Kjeldahl, Johann Gustav Christoffer

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Kjeldahl, Johann Gustav Christoffer

(b. Jagerpris, Denmark, 16 August 1849; d. Tisvildeleje, Denmark, 18 July 1900)

analytical chemistry.

Kjeldahl’s father was district physician in his native village on the island of Sjaelland; his mother was Johanne Lohmann. He received his schooling at the Gymnasium in Roskilde and then studied chemistry at the Technological Institute in Copenhagen. He passed his state examination “in applied science” with distinction in 1873 and became an instructor at the Agricultural College. There he became acquainted with J. C. Jacobsen, the owner of the Carlsberg brewery, who hired him in 1875 to set up a laboratory for making various technical analyses. Jacobsen soon established the Carlsberg Foundation which helped to found the Carlsberg Laboratory, a scientific research institution. In 1876 Kjeldahl was appointed the director of the laboratory, and he held this position until his death.

Kjeldahl’s name is known above all for the “Kjeldahl method” for the estimation of nitrogen in organic substances. This discovery, of such great value in analytical chemistry, was first made as an auxiliary step in his efforts to develop a method for use in experiments in agricultural chemistry. Yet his method of nitrogen determination is of far greater importance than all of his results in agricultural chemistry. Kjeldahl realized the problem involved in nitrogen determination while investigating protein transformation in beer fermentation.

Lavoisier thought that organic substances consisted solely of carbon, hydrogen, and oxygen, while Berthollet found in 1786 that certain substances of animal origin contained nitrogen. After the experiments of Gay-Lussac and Thénard, Dumas finally succeeded in 1831 in creating a practical method of nitrogen determination, one which required burning and gasometric measurement. As is evident from the contemporary literature, Dumas’s method was “a torment for everyone” because it was so complicated. A suitable wet method had long been sought to replace Dumas’s combustion method. In 1841 Franz Varrentrapp and Heinrich Will created a method in which the substance was heated with barium hydroxide, nitrogen was converted into ammonia, and latter was conducted into hydrochloric acid and precipitated with platinic chloride. Although this procedure was indeed an advance, it was also rather inexact, time-consuming, and costly.

Kjeldahl attacked the problem systematically, starting from James Wanklyn’s observation that under certain conditions potassium permanganate converts the nitrogen in organic bodies into ammonia. This phenomenon, however, occurs only very irregularly. Kjeldahl found that in concentrated sulfuric acid the oxidation and conversion through permanganate take place regularly and quantitatively, and he determined the amount of ammonia by titration. He reported his method to the Chemical Society of Copenhagen on 7 March 1883 (Zeitschrift für analytische Chemie, 22 [1883], 366).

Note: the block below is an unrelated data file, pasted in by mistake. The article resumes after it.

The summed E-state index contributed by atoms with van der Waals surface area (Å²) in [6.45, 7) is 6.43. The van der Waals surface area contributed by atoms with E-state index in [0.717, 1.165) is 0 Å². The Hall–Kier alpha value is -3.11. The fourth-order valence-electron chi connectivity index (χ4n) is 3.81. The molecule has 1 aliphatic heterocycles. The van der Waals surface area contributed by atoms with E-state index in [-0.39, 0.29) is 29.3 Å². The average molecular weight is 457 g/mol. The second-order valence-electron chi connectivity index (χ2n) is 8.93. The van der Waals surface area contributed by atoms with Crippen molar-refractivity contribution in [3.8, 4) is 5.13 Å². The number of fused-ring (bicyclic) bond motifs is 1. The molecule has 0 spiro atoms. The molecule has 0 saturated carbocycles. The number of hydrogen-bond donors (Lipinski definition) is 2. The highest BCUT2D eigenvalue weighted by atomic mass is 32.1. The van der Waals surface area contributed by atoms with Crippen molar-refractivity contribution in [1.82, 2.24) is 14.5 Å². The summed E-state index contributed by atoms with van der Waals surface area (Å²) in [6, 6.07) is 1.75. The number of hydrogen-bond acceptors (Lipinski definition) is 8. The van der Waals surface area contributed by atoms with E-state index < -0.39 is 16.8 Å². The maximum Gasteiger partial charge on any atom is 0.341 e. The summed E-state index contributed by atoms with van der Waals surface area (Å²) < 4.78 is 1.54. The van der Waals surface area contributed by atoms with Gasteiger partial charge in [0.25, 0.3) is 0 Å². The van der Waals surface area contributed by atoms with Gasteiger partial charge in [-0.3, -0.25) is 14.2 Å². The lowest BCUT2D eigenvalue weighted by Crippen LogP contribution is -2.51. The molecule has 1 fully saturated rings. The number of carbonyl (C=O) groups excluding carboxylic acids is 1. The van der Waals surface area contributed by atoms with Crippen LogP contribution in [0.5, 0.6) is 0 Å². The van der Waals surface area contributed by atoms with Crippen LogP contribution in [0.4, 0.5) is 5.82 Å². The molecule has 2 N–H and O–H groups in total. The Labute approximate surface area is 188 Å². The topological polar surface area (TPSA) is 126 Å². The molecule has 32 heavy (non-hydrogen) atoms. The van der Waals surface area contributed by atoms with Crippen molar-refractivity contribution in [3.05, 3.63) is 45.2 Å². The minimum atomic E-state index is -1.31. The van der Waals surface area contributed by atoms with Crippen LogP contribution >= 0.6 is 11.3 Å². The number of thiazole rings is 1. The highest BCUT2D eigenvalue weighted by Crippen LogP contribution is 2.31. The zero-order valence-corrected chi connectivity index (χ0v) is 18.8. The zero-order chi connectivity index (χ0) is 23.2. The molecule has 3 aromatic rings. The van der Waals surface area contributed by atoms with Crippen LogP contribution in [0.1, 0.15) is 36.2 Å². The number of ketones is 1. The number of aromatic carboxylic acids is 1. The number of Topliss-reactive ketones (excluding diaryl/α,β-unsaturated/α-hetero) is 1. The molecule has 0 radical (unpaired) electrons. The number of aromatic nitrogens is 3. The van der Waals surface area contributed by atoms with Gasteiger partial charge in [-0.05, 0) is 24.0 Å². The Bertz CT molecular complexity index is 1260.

He later added phosphoric acid in order to convert those nitrogenous compounds that had resisted the original method, but this measure was only partially successful. The “Kjeldahl flask” which he constructed in 1888 to simplify the method is still in use today.

Kjeldahl’s method is extremely important for agriculture, medicine, and drug manufacturing, and it is still universally employed in its essentially unmodified original form.

Mention should also be made of Kjeldahl’ work on sugar-forming enzymes. He reported on a previously unrecognized polysaccharide (amylan) in barley, and conducted experiments to distinguish among various kinds of sugar. Although the latter attempt was unsuccessful, he improved the values that were assigned to the reducing capacities of various sugars in the tables employed in analytic calculations.

In 1890 Kjeldahl was elected to the Danish Society of Sciences. Although subject tomorbid depression, he was nevertheless capable of undertaking steady, although increasingly less extended, research, and in his last years he occasionally had to stop working completely. He traveled a great deal for reasons of health, and died of a heart attack while bathing in the sea.


I. Original Works. Kjeldahl’ publications have not been compiled. His most important paper is “Neue Methode zur Bestimmung des Stickstoffs in organischen Körpern” in Zeitschrift für analystische Chemie, 22 (1883), 366; for his work on sugar-forming enzymes see Meddelelser fra carlsberg Laboratoriet, 4 (1895), 1.

II. Secondary Literature.See W. Johannsen, “Johann Kjeldahl,” in Berichte der Deutschern Chemischen Gesellschaft, 33 (1900), 3881; R. E. Oesper, “Johan Kjeldahl and the Determination of Nitrogen,” in Journal of Chemical Education, 11 (1934). 457; St. Veibel, “Johan Kjeldahl” in Journal of Chemical Education, 26 (1949), 459; H. Lund, “Scandinavian Contributions to Chemistry,” in Selecta chimica12 (1953), 3; A. J. Ihde, The Development of Modern Chemistry (New York, 1964), p. 296; and F. Szabadváary, History of Analytical Chemistry (Oxford, 1966), p. 298.

Ferenc SzabadvÁry